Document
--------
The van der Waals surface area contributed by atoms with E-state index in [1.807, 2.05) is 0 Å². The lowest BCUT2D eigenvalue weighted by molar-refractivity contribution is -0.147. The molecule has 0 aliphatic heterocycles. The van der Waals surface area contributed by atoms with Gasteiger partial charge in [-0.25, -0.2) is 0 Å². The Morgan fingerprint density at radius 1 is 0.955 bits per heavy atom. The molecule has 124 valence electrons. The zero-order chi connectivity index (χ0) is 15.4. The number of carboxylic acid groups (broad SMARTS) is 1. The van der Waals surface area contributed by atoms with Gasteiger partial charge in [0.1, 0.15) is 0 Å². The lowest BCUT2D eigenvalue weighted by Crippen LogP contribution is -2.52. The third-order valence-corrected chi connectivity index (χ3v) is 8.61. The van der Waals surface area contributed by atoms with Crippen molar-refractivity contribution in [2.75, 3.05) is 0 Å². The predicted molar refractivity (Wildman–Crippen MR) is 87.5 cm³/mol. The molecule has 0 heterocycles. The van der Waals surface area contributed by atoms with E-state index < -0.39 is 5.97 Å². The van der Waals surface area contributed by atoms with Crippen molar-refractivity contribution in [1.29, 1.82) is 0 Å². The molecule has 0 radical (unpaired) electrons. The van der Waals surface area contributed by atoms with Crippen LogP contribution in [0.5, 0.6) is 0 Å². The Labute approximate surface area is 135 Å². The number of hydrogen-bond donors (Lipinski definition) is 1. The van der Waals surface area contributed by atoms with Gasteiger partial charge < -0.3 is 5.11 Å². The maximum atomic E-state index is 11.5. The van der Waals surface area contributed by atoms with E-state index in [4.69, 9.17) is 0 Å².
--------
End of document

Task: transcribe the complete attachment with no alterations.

The van der Waals surface area contributed by atoms with E-state index in [1.807, 2.05) is 0 Å². The lowest BCUT2D eigenvalue weighted by molar-refractivity contribution is -0.147. The molecule has 0 aliphatic heterocycles. The van der Waals surface area contributed by atoms with Gasteiger partial charge in [-0.25, -0.2) is 0 Å². The Morgan fingerprint density at radius 1 is 0.955 bits per heavy atom. The molecule has 124 valence electrons. The zero-order chi connectivity index (χ0) is 15.4. The number of carboxylic acid groups (broad SMARTS) is 1. The van der Waals surface area contributed by atoms with Gasteiger partial charge in [0.1, 0.15) is 0 Å². The lowest BCUT2D eigenvalue weighted by Crippen LogP contribution is -2.52. The third-order valence-corrected chi connectivity index (χ3v) is 8.61. The van der Waals surface area contributed by atoms with Crippen molar-refractivity contribution in [2.75, 3.05) is 0 Å². The predicted molar refractivity (Wildman–Crippen MR) is 87.5 cm³/mol. The molecule has 0 heterocycles. The van der Waals surface area contributed by atoms with E-state index < -0.39 is 5.97 Å². The van der Waals surface area contributed by atoms with Crippen molar-refractivity contribution in [1.29, 1.82) is 0 Å². The molecule has 0 radical (unpaired) electrons. The van der Waals surface area contributed by atoms with Crippen LogP contribution in [0.5, 0.6) is 0 Å². The Labute approximate surface area is 135 Å². The number of hydrogen-bond donors (Lipinski definition) is 1. The van der Waals surface area contributed by atoms with Gasteiger partial charge < -0.3 is 5.11 Å². The maximum atomic E-state index is 11.5. The van der Waals surface area contributed by atoms with E-state index in [4.69, 9.17) is 0 Å².